The Crisis, Deglobalization and Developing Countries
- Are we living in unprecedented times?
- Have popular anti-globalist movements lead to deglobalization?
- How have the financial crisis and deglobalization impacted developing countries?
In 2008 the International Institute of Social Studies started a research project on the impact of the financial crisis and deglobalization on developing countries and emerging markets.
A multidisciplinary approach was used in investigating how economic backlash influences the (attainability of) the Sustainable Development Goals - in particular in the developing and emerging economies - and how resilience can be improved.
Building on more than a decade of research, Professor Peter van Bergeijk discusses the findings in his book Deglobalization 2.0.
Why is this research relevant?
The share of international trade in world production has increased since 1880, increasing trade, foreign investment, travel and international cooperation. Yet recently we have entered a period of deglobalization, where the openness of the world economy is decreasing. Recent popular anti-globalist movements such as Brexit and groups inspired by Trump have been named as causes of this deglobalization, but, in fact, it might be that they are mere symptoms of deglobalization.
Although these have been called ‘unprecedented times’, recent economic trends could be compared to other ones in the past. Looking into the past can result in a more accurate analysis of deglobalization and its impacts on developing countries and emerging markets.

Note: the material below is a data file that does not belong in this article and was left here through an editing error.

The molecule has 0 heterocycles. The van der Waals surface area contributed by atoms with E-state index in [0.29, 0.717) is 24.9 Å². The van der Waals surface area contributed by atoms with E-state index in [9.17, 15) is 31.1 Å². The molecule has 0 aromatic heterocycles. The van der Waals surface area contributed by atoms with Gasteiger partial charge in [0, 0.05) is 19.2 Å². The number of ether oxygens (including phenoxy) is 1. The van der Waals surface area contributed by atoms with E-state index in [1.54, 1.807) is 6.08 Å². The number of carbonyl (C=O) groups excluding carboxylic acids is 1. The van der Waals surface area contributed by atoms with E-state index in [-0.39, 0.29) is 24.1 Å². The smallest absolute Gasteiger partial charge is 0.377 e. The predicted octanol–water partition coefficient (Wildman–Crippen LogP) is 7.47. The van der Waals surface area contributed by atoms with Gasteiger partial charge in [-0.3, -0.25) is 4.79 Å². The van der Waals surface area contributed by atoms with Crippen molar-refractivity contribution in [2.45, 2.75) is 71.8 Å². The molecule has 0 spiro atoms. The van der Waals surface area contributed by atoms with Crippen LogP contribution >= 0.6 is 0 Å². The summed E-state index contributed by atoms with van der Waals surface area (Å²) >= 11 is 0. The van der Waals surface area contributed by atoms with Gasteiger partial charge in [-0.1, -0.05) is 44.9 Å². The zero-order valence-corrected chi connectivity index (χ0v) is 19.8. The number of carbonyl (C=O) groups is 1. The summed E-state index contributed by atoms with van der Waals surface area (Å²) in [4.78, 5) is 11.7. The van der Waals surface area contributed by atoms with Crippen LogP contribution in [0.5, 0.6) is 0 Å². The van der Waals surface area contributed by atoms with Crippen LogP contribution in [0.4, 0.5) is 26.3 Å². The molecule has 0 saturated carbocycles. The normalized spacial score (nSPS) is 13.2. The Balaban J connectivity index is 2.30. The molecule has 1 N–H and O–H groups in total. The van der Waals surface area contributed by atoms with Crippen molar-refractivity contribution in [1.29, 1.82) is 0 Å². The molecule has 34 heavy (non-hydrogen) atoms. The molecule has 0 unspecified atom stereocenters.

This research is in line with Sustainable Development Goal 8 on decent work and economic growth, as well as Sustainable Development Goal 17 on revitalizing global partnerships for sustainable development.
While the project is located within the Development Economics research group, it also includes major contributions from the other ISS research groups and involves the international research network of ISS.
The project organized several international conferences and workshops that have led to book publications, including:
- Peter A.G. van Bergeijk (2019) Deglobalization 2.0 Trade and Openness During the Great Depression and the Great Recession. Cheltenham: Edward Elgar Publishing
- Peter A.G. van Bergeijk and Rolph van der Hoeven (eds.) (2017) Sustainable Development Goals and Income Inequality. Cheltehnam: Edward Elgar
- Peter A.G. van Bergeijk, Rolph van der Hoeven and Arjan de Haan (eds.) (2011) The Financial Crisis and Developing Countries: A Global Multidisciplinary Perspective. Cheltenham: Edward Elgar
Other outputs include:
- In 2018 a discussion series focusing on deglobalization in the context of the crisisOpens external appeared on BLISS, the official weblog of ISS.
- Eri Ikeda (2018) Global and Developing Country Business CyclesOpens external. PhD thesis. Erasmus University (public defence on 24 September 2018).
- Peter van Bergeijk (2018) ‘On the brink of deglobalisation… again.’Opens external Cambridge Journal of Regions, Economy and Society 11(1), pp: 59-72.
- Peter A.G. van Bergeijk, S. Mansoob Murshed, Raul Caruso A Blind Eye on Tinbergen? Contemporary Implications of Tinbergen’s Normative Vision on Welfare and Security.
- Syed Mansoob Murshed (2018) ‘Economic diplomacy and the liberal peace’Opens external in Bergeijk, P.A.G. and S.J.V. Moons (eds) Research Handbook on Economic Diplomacy, pp.258-272.
The project group attracted external funding from CERES (seed money), EADI, and the Ministry of Economic Affairs and co-financing from INCLUDE, DPRN and HIVOS.